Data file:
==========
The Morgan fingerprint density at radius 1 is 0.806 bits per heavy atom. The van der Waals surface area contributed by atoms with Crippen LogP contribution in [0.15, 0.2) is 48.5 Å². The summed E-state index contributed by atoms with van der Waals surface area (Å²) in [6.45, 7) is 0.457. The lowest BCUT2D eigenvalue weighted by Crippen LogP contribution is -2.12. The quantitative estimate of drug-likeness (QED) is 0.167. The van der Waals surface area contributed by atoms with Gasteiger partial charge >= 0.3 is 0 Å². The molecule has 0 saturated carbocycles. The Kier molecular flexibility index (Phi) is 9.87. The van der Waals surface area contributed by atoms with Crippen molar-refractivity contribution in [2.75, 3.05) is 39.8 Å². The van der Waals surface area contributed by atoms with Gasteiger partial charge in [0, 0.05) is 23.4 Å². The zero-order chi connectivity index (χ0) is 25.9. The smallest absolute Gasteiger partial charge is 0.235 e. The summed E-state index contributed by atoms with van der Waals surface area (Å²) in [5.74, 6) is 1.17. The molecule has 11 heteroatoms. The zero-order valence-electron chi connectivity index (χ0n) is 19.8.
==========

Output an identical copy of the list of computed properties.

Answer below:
The Morgan fingerprint density at radius 1 is 0.806 bits per heavy atom. The van der Waals surface area contributed by atoms with Crippen LogP contribution in [0.15, 0.2) is 48.5 Å². The summed E-state index contributed by atoms with van der Waals surface area (Å²) in [6.45, 7) is 0.457. The lowest BCUT2D eigenvalue weighted by Crippen LogP contribution is -2.12. The quantitative estimate of drug-likeness (QED) is 0.167. The van der Waals surface area contributed by atoms with Gasteiger partial charge >= 0.3 is 0 Å². The molecule has 0 saturated carbocycles. The Kier molecular flexibility index (Phi) is 9.87. The van der Waals surface area contributed by atoms with Crippen molar-refractivity contribution in [2.75, 3.05) is 39.8 Å². The van der Waals surface area contributed by atoms with Gasteiger partial charge in [0, 0.05) is 23.4 Å². The zero-order chi connectivity index (χ0) is 25.9. The smallest absolute Gasteiger partial charge is 0.235 e. The summed E-state index contributed by atoms with van der Waals surface area (Å²) in [5.74, 6) is 1.17. The molecule has 11 heteroatoms. The zero-order valence-electron chi connectivity index (χ0n) is 19.8.